Last week, Rep. Grady Brown (D-Bishopville) signed on as a co-sponsor to H. 4274, which was originally filed by his Upstate colleague Rep. Fletcher Smith (D-Greenville).
Now, legislators add their names to resolutions all the time; after all, there are countless championship football teams to praise, retiring violin teachers to acknowledge, and some lonely country road to name after the drunken 17-year-old high school senior who crashed his car into a tree. But sometimes, the peoples' business gets slipped in amongst the tributes.
In the case of the aforementioned Messrs. Brown and Smith, however, sometimes the peoples' interests are not served.
Last June, Smith introduced a proposed change to South Carolina's alcoholic beverage laws that makes it illegal for those under 21 to possess or receive beer, wine, and distilled spirits. However, according to the bill, "The provisions of this section do not apply to a person under the age of 21 who is serving in a branch of the uniformed military services of the United States."
Smith told The State last Tuesday, "It doesn't make any sense to prohibit a young soldier, Marine, airman, or sailor from having a drink ... They've proven they're adults ... They have the maturity that the average 18-year-old wouldn't have."
The Bishopville representative further justified his bill to the AP, "I really don't think it should create a problem for the military. It might even enhance their morale."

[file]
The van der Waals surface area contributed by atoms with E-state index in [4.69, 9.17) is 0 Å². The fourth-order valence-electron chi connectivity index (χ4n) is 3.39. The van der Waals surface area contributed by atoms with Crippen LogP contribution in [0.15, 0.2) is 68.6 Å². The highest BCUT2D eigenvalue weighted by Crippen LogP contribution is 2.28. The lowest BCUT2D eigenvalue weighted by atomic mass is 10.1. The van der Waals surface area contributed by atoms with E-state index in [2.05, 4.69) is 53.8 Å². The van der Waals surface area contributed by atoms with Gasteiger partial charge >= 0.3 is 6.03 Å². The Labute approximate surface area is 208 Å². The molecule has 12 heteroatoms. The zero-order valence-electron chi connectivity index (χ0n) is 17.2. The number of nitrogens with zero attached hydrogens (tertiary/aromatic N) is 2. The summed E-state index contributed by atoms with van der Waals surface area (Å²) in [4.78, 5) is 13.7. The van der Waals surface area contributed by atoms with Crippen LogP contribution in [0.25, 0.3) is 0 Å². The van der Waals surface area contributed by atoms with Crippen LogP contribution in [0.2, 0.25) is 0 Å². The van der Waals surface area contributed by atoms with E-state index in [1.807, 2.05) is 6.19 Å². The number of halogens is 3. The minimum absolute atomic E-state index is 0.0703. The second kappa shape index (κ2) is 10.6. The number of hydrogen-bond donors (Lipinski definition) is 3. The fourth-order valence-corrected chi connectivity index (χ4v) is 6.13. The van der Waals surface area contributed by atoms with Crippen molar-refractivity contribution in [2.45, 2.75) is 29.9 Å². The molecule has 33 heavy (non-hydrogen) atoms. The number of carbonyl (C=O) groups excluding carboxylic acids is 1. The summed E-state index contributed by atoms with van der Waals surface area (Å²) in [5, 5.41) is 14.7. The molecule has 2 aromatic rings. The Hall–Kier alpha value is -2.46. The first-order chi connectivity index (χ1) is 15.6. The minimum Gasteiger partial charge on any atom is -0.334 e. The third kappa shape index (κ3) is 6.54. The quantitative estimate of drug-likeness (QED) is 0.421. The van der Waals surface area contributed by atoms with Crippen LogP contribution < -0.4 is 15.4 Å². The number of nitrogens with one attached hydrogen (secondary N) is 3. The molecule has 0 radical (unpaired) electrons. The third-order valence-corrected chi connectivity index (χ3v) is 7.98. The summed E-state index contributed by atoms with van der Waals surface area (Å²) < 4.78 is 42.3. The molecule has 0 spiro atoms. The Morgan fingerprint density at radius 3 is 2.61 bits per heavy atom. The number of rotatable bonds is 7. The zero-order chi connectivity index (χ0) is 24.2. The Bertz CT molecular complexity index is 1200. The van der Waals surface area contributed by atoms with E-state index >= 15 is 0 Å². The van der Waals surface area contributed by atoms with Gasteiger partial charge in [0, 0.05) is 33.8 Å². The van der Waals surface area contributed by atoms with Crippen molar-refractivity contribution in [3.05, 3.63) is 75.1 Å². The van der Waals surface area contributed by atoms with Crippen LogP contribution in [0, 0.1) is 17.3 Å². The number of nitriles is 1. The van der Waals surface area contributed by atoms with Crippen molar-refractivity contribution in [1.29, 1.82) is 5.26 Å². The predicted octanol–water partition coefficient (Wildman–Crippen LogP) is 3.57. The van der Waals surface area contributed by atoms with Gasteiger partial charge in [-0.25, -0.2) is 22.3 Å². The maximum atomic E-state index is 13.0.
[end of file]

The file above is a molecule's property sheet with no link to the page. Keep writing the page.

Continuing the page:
That's right, soldier. Take that pain from watching your buddies get blown to bits and drown it in a little Budweiser.
The Pentagon has spent many years and many millions on alcohol awareness programs in the hope of reducing DUI incidents and fatalities for GI Joe and Josephine. Military installations have "zero tolerance" policies regarding underage drinking, but some exceptions do exist and are at the behest of the superior officers.
In 1985, South Carolina raised its drinking age to 21, following a nationwide public outcry over DUI fatalities and a public relations juggernaut waged by Mothers Against Drunk Driving. The federales got all the states in line by threatening the forfeiture of highway monies. Fletcher acknowledges that his bill could jeopardize South Carolina's share of federal highway funds, which totaled $287 million last year.
If you weren't around the Palmetto State at the time, there was quite a show up in the Statehouse as legislators caviled on about federal intrusions on states' rights, but in the end they caved in to their spouses and preachers. And in the years that followed, a mountain of data has accumulated showing the wisdom of the new drinking age.
Smith, however, is resolute. "It's absurd that people serving in the military are trained to kill on the battlefield, but at the same time couldn't come back home and have a beer."
Brown, who served in the S.C. Air National Guard, told the AP, "If a man is old enough to defend his country and die for his country" then he's not too young for a cocktail.
Oh, I see. This ain't about drinking; this is about being "a man."
Smith and Brown's bill is currently stagnating in the House Judiciary Committee, as it should.
It isn't a particularly original idea either; legislators have submitted similar bills in Kentucky, Nebraska, and Vermont, but none are expected to get out of committee. Don't forget what got that kid memorialized on a country road in the first place.
I sense that Smith and Brown's justifications have less to do with offering the troops a small reward in return for sacrifices than it does with the emotional issues of aging armed forces groupies who slug back bourbon and thank their lucky stars that their kid is not in the world's biggest cat box getting his ass shot off.
Mature people make lousy decisions about alcohol all the time. I don't care what they do for a living.